The sun is shining in Christopher O'Hearn's cell.
If he weren't so angry, it would almost be funny. He hadn't seen the sun, not even a holographic impression of the sun, in a long, long time. To see it now, after so much pain, after so much loss and chaos, was the ultimate insult.
He had reminded himself of the falseness of the images often the past few days, usually by throwing a fist at the wall, reassured by the sharp thud of his knuckles against what appeared to be thin air.
Now, though, Chris was not punching. He was not yelling or swearing or threatening, all of which he had done frequently, much to his Andalite guards' dismay. The liaison they sent in to calm him was a joke -- another insult added to injury, and she never returned after her first failed attempt to communicate with him.
No, now he was sitting, back against one wall, knees pulled up to his chest, head buried in his hands. His fingers were curled against his scalp, buried deep in his thick, strawberry blonde hair. I need a haircut. The seemingly random and innocuous thought sends a stab of pain through him, and he feels emotion welling up in his throat again.
Tess... Where was she? His partner, the mother of his unborn children. Every time he tries to imagine her circumstances he has to push the thought away. There were too many what ifs. What if the chaos had pushed her into labor? What if she was injured? What if she hadn't made it at all?
"Don't you ****ing dare," Chris whispers to himself. He doesn't want to even begin thinking about that. The last he had seen of Tess, Keslin had been telling her to go, run, get to safety while he found Reven and helped with the evacuation. He never found Reven. He never saw Tess again.
He swallows, hugging his knees closer to his chest. If Keslin were here, he'd know what to do. That thought had been circulating his thoughts more and more lately. Keslin had always been the leader, the negotiator, the business-person. But his Yeerk friend had been forced to leave him, and before Chris could protest Keslin had been shuttled away to God-****ing-knows-where. The thought of what the Andalites might do to him sends a shiver up Chris' spine.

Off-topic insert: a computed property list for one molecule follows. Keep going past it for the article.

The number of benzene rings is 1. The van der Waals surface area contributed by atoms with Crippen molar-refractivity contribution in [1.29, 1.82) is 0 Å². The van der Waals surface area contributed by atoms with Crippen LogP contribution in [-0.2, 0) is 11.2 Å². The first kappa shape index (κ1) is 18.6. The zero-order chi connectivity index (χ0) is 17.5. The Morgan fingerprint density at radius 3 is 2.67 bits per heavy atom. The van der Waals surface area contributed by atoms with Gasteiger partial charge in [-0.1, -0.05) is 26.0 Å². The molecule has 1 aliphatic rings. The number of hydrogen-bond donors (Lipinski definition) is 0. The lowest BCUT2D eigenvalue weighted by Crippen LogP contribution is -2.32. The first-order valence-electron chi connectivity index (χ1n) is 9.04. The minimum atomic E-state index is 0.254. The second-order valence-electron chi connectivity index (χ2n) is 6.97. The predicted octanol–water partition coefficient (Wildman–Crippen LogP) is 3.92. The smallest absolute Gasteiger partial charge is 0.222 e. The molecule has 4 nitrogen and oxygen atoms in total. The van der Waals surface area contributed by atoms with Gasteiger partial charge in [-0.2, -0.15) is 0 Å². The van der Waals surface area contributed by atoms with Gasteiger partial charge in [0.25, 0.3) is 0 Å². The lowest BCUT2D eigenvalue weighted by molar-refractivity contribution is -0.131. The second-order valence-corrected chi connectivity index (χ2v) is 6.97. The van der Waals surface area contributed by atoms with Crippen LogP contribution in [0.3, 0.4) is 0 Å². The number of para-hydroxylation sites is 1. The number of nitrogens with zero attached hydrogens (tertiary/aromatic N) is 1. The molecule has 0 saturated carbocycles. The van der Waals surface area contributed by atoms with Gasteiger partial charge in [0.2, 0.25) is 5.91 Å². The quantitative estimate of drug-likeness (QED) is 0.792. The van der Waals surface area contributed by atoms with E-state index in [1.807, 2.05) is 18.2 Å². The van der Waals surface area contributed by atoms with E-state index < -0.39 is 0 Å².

The worst part of it, by far, is that the Andalites actually thought they were saving him. Imbeciles, Chris thinks, feeling another bout of rage coming on.
With nowhere to direct his anger he glares at the ground, letting it simmer slowly. Irritable, impatient, and desperate for news he waits, having no other options.
Keslin's own thoughts are, unsurprisingly, not far from Chris', although he has an additional concern. The severe shortage of Kandrona has left his worries scattered, and they flicker in and out of his thoughts in a desperate, almost manic sort of way. He hasn't been this weak, this starved, in years. Still, despite the overwhelming hunger, his fears continue to circle back around to Chris and Tess -- especially Tess. And to Reven, who he was unable to locate on base. And to his people, the nomadic rebel pirates who he had led for almost a decade. And to--
No, don't, he chastises himself. That was a direction his thoughts could not wander. No matter how hungry he was, no matter how much pain he was in.
How many had survived? How many had been shoved, like him, into an insultingly small box where they had been starved, tortured, and treated like less than animals by the Andalites? And, almost more important to him than his fellow Yeerks, was the question of what happened to the humans they inhabited.
Part of him, a small part, recognizes the inevitability of their situation. How many times had they had a near brush with death, with torture, with their enemies? How many times had they barely escaped? But Keslin had never thought the end of their security would come from the Andalites rather than the Empire.
Trapped within the confines of his painfully small, painfully inadequate tub, Keslin shivers in pain, hoping that when they come for him, as he knows they will, they will at least give him a quick death.